If you have never been a member of the hushed court ordered AA meetings, you may not be familiar with the process. When you do find yourself having to join these meetings, you may experience a feeling of being lost at first—no need to fret. With a little bit of guidance, you can not only serve your court-ordered time in these meetings but also take something from them at the end.
What Are Court-Ordered Alcoholics Anonymous?
If you have a hard time with your drunk and driving convictions, problems, and issues, and you have been previously arrested or charged with a drunk driving incident, the court will mandate a compulsory AA meeting for you.
Drunk driving is not the only reason for court-mandated therapy. Any drug or alcohol-related incident or domestic violence case may invoke this order, and you will have no option but to abide by the rules and regulations. Court-ordered alcoholics anonymous dictates that you have to actively and physically participate in AA meetings, share your experiences, act and behave as the guide tells you to, and report back to the court at the end to ensure that you have “learned your lesson.”
While some argue that these meetings are nothing more than a facade and waste of taxpayers’ money, others contest that these meetings an example of faith and science working together for the betterment of our generation.
How to Start Attending Court-Mandated AA Meetings?
There are five necessary steps to get started with your first court-mandated AA meeting. Let’s take a look.
Step 1: The Screening Test
To determine your drinking patterns, the caseworker will give you a screening test. You will answer a few questions during these evaluation tests, and the caseworker will decide the best aa meeting group for you.
Step 2: The Dictation of Your Meeting
Once your screening results are submitted, an officer of the court carefully reviews the results to determine how many aa meetings you should join, and how long the duration should be. Once this is done, you will be given an official attendance sheet for the previously determined number of aa meetings.
Step 3: Getting Your Attendance Sheet
Once your drinking patterns have been fairly evaluated, your caseworker will give you an aa attendance sheet for court. On this list, you will jot down the time, days, and place of your aa meetings for the court, and you will get it signed by the person in charge of the meeting. This sheet will later be submitted to your caseworker, who will review and submit it to the court for the final consideration of your case.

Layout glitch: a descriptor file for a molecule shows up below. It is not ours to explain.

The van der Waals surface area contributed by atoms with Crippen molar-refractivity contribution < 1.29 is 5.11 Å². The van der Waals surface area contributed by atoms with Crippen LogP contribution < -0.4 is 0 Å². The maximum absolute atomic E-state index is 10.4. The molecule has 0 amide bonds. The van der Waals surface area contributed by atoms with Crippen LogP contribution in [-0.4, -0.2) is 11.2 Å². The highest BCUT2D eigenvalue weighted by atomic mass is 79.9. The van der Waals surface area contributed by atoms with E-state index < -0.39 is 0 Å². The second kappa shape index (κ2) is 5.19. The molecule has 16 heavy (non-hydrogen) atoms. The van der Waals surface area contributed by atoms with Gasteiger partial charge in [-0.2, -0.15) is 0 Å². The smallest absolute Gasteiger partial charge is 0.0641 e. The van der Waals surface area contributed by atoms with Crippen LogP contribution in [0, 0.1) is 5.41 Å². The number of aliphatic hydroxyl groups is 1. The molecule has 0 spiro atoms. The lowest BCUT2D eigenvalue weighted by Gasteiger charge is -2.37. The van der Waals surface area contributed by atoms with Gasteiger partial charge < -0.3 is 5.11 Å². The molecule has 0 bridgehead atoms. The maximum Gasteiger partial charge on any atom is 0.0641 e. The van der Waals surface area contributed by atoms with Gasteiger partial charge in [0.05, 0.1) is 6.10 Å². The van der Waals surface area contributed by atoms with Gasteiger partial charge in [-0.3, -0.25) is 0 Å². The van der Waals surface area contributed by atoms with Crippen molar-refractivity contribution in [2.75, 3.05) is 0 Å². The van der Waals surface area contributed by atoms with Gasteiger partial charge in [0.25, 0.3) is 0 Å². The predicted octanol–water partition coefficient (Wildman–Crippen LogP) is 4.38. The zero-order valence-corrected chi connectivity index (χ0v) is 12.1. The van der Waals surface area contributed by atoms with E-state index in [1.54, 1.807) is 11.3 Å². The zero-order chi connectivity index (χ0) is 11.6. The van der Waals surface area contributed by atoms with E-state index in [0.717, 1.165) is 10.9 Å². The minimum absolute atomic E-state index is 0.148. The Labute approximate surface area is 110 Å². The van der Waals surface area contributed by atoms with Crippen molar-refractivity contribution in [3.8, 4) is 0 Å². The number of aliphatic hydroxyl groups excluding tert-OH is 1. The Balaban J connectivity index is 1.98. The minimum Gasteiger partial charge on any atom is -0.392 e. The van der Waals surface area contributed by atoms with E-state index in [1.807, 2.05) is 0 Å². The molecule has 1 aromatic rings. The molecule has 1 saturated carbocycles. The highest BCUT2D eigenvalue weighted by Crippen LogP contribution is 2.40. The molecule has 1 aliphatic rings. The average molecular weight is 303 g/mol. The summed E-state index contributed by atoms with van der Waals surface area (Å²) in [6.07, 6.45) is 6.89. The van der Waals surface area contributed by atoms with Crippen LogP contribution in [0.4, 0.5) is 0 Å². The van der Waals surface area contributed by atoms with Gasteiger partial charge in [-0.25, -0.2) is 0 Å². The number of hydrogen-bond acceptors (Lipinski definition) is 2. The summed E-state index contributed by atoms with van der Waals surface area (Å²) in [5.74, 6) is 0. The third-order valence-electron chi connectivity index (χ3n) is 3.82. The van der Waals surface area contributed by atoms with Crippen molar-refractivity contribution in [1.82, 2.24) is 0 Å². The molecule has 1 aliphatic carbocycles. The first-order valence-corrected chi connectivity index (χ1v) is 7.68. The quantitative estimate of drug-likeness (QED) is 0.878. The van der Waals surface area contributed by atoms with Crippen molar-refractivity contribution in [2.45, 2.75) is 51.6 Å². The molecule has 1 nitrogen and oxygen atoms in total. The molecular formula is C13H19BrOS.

Step 4: Attending the AA Meetings in Person
Once you show up for your first meeting, you have to understand that no one will inquire about your full name, profession, or any other personal details. These meetings are supposed to be anonymous. You will share either a pseudo name or a first name, share your experience so far, listen to others, and try to adhere to the activities and steps offered by the general counselor to curb and calm your cravings for alcohol.
Step 5: Submission of the Attendance Sheet
Once you have filled out your required minimum number of meetings, you will submit the aa signature sheet to your caseworker, and hope for the best.
What Are the Benefits?
Many individuals see court-ordered AA participation as yet another task they have to do, and they only go through the required motions to get it done. Yet, several people have considered the encounter to have improved their lives, even though they were originally resistant. The choice is up to you. You can reap all the benefits of social support, or just you can ask to be treated in private alcohol rehab centre.